Malcolm and his wife Christine have raised two sons who have benefited from their father’s skills as a designer and builder of 4x4 offroad racers in the 1980s and early 90s. Both sons have had motorbikes and farm cars over the years and learned that “if it breaks then you must fix it”.
Malcolm has returned from a visit to AirVenture at Oshkosh, invited by the EAA to speak on two occasions at the Homebuilders workshop. They wanted to hear about the new CA-18 Cubflyer and also about his plans to promote the Cubflyer Education Programme (CEP) into both New Zealand and US high schools. The audience liked the idea that schools could offer a structured aviation programme from start to finish and that the students must meet set achievements along the way.
Malcolm found that not only New Zealand faces a shortage of skilled workers, and the message portrayed by many aviation companies at Oshkosh is the same. Unless we can motivate our teenagers and teach them valuable skills, employers will have difficulty finding workers to fill vacancies in the future. This concern is not exclusive to the aviation industry.
He reports being very pleased with the interest and enthusiasm the international crowd showed when he unveiled his new aeroplane. With the dozens of Cub lookalikes that have been built over the years, he was encouraged by the level of interest shown.
The appeal of the CA-18 design includes the quick build time (approximately 1200hr), easy wooden construction (no special tooling needed), most parts CNC cut out ready to be assembled, metal components supplied ready to fit, the comprehensive instructional package and backup, plus the low cost. The aeroplane can be built to fit within the class 2 microlight category or the heavier version fitting into the LSA specifications.
Malcolm will power his prototype with a 100hp Continental O-200 engine which will give it a performance comparable to the Piper Super Cub’s. In fact it will be difficult at a glance to tell the two apart. He has flown and observed Cub ZK-BQV on many occasions and so knows just what he wants from his finished aeroplane.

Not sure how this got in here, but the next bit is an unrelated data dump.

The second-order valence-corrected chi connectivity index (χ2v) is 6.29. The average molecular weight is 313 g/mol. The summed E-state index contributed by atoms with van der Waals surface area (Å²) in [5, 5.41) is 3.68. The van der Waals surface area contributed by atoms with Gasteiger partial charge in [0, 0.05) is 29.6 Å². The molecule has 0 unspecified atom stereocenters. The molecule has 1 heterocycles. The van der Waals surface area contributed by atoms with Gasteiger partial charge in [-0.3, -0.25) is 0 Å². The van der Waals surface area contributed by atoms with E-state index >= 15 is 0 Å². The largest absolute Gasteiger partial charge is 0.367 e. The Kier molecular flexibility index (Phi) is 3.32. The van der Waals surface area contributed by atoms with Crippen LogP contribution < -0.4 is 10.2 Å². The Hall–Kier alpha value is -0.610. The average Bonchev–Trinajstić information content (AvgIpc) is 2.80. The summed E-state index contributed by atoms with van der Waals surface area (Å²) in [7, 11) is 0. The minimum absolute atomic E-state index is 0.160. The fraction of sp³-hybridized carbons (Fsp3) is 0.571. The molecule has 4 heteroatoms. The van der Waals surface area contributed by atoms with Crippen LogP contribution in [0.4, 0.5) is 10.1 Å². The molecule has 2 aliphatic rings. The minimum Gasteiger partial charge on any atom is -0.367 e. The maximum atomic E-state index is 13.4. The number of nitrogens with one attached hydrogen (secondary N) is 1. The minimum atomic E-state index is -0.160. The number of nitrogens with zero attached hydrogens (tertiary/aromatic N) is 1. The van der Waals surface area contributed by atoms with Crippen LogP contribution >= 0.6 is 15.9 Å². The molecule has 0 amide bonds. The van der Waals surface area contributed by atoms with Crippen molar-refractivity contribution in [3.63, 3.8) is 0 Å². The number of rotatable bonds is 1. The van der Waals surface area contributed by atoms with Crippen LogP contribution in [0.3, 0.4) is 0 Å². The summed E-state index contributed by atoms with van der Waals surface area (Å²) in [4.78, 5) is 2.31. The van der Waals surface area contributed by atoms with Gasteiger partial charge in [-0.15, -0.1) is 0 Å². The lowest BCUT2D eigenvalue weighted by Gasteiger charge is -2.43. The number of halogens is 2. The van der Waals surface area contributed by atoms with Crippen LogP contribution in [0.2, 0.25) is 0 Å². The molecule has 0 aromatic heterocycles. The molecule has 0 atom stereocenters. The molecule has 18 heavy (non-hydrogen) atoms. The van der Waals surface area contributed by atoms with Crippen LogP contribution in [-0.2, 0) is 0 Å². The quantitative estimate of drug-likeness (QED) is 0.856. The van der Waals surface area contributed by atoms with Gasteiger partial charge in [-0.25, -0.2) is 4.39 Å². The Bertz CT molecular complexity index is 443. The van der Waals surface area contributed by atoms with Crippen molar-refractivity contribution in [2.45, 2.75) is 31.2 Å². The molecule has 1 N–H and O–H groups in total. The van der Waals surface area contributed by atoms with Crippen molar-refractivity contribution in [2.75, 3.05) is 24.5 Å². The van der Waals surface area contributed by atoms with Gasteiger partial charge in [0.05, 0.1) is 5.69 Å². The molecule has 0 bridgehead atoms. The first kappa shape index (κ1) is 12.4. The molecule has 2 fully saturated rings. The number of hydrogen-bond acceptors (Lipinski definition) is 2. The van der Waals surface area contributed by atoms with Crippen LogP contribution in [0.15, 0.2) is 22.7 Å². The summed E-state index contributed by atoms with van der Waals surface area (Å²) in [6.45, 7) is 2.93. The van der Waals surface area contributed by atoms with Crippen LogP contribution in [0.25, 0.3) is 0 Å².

He has used his design skills to draw up comprehensive full-size plans which are laid out on purpose-built tables to ensure the sections will be true and no twisting can occur. As with a common model aircraft technique, the wooden components are built over the top of the plans which makes for an accurate fit.
After research and consideration, Malcolm decided on western hemlock as the timber for the job as it is lightweight, strong and easier to obtain in New Zealand and less expensive than traditional spruce. Careful thought has gone into ensuring weight savings are made — but not to the detriment of component strength.
As he has gone along, Malcolm has weighed, measured, recorded and photographed the construction process. This documentation will become a comprehensive instruction guide for those building a CA-18 Cubflyer, and videos will be available to demonstrate more complex tasks. He has made it a priority throughout his designing and building the CA-18 that it must be easy for first-time builders and school groups to construct. Malcolm will also provide as much help to the builder as required and can assist by building the more complicated or time-consuming sections.
Various kit options will be available to the builder. Full kits include all wooden and metal components, glues, fabric, interiors, instruments, undercarriage, wheels, tyres, engine and propeller. Just build it and fly away.